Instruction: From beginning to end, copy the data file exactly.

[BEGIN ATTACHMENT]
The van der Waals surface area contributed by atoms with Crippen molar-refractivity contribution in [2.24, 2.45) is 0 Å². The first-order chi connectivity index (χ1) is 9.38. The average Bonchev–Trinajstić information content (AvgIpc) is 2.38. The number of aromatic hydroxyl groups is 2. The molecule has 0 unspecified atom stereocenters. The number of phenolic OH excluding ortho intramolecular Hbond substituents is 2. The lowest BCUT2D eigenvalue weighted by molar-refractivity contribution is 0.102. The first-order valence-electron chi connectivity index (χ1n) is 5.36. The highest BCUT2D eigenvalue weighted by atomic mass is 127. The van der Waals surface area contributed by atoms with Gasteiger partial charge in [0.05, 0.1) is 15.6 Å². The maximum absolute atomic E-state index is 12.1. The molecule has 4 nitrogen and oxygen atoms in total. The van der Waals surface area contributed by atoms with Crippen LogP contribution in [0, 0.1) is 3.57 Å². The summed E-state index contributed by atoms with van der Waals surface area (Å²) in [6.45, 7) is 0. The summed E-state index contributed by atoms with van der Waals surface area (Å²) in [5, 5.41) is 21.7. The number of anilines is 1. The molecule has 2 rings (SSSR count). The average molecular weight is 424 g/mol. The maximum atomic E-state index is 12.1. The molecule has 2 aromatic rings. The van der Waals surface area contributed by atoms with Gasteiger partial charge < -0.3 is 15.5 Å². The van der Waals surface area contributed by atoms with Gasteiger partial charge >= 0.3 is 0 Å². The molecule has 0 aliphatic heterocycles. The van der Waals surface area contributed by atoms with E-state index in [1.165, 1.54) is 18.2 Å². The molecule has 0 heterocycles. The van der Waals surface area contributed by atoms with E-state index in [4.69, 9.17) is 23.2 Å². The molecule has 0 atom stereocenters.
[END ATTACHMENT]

The van der Waals surface area contributed by atoms with Crippen molar-refractivity contribution in [2.24, 2.45) is 0 Å². The first-order chi connectivity index (χ1) is 9.38. The average Bonchev–Trinajstić information content (AvgIpc) is 2.38. The number of aromatic hydroxyl groups is 2. The molecule has 0 unspecified atom stereocenters. The number of phenolic OH excluding ortho intramolecular Hbond substituents is 2. The lowest BCUT2D eigenvalue weighted by molar-refractivity contribution is 0.102. The first-order valence-electron chi connectivity index (χ1n) is 5.36. The highest BCUT2D eigenvalue weighted by atomic mass is 127. The van der Waals surface area contributed by atoms with Gasteiger partial charge in [0.05, 0.1) is 15.6 Å². The maximum absolute atomic E-state index is 12.1. The molecule has 4 nitrogen and oxygen atoms in total. The van der Waals surface area contributed by atoms with Crippen LogP contribution in [0, 0.1) is 3.57 Å². The summed E-state index contributed by atoms with van der Waals surface area (Å²) in [6.45, 7) is 0. The summed E-state index contributed by atoms with van der Waals surface area (Å²) in [5, 5.41) is 21.7. The number of anilines is 1. The molecule has 2 rings (SSSR count). The average molecular weight is 424 g/mol. The maximum atomic E-state index is 12.1. The molecule has 2 aromatic rings. The van der Waals surface area contributed by atoms with Gasteiger partial charge < -0.3 is 15.5 Å². The van der Waals surface area contributed by atoms with Gasteiger partial charge >= 0.3 is 0 Å². The molecule has 0 aliphatic heterocycles. The van der Waals surface area contributed by atoms with E-state index in [1.165, 1.54) is 18.2 Å². The molecule has 0 heterocycles. The van der Waals surface area contributed by atoms with E-state index in [4.69, 9.17) is 23.2 Å². The molecule has 0 atom stereocenters.